YORKTOWN, Va. - The pandemic exacerbated the need for help in our communities, whether it be with food, financial assistance or other emergency needs.
"In the Commonwealth, over 40% of our families live in ALICE or in poverty," said United Way of the Virginia Peninsula CEO Steve Kast.
ALICE stands for Asset Limited, Income Constrained and Employed.
The United Way of the Virginia Peninsula is one of many organizations tasked with helping those in dire need.
"These are people that are one crisis away from spiraling out of control," said Kast.
On Tuesday, they launched the Community Assistance Network. Essentially, it is a phone bank of diverse community partners working together to help anyone in need who can call and get instant help instead of what Kast says is a "black hole" of voicemails.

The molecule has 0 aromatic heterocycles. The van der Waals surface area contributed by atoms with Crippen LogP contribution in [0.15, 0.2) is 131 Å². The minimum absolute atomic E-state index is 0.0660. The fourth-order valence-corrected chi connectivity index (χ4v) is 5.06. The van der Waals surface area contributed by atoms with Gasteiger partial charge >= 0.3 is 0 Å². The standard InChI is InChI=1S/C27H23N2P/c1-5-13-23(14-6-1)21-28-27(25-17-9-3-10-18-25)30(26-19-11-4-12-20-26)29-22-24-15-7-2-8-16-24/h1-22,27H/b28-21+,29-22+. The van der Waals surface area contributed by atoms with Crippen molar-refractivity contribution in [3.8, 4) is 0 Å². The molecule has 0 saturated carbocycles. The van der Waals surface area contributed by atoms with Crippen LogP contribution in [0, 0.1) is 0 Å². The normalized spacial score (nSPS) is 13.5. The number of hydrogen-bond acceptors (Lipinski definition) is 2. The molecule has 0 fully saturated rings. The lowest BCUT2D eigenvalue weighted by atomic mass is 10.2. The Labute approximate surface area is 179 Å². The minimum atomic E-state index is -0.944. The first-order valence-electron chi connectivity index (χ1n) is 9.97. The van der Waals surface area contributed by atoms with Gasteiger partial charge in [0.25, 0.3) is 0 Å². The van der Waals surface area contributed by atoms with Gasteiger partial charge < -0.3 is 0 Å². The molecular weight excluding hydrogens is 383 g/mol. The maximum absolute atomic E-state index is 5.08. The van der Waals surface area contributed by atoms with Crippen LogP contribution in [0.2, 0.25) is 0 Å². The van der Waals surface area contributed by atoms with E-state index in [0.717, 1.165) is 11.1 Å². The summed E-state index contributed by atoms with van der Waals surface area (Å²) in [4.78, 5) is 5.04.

"Imagine you are given one phone number and you can call the United Way, and on the other line you get an advocate for you," said Kast.
Kast says during 2020 alone, the UWP fielded more than 38,000 calls for help.
The call center will now assign a client a case manager and advocate to follow them through their journey.
"This is the human touch," said Kast.
Tuesday, the public and Congresswoman Elaine Luria toured the new Community Assistance Network facility in Yorktown.
"It seemed like a noble effort and something I should peruse, and it would benefit the entire Peninsula," said Luria.
Luria helped secure $1 million in House-passed funding for the new regional community resource center.
"I hope this will make a huge difference," she said.
The center has been helping those in crisis since July, but it will consolidate to this location on October 1. The goal is to move 10% of households on the Peninsula out of poverty by 2023.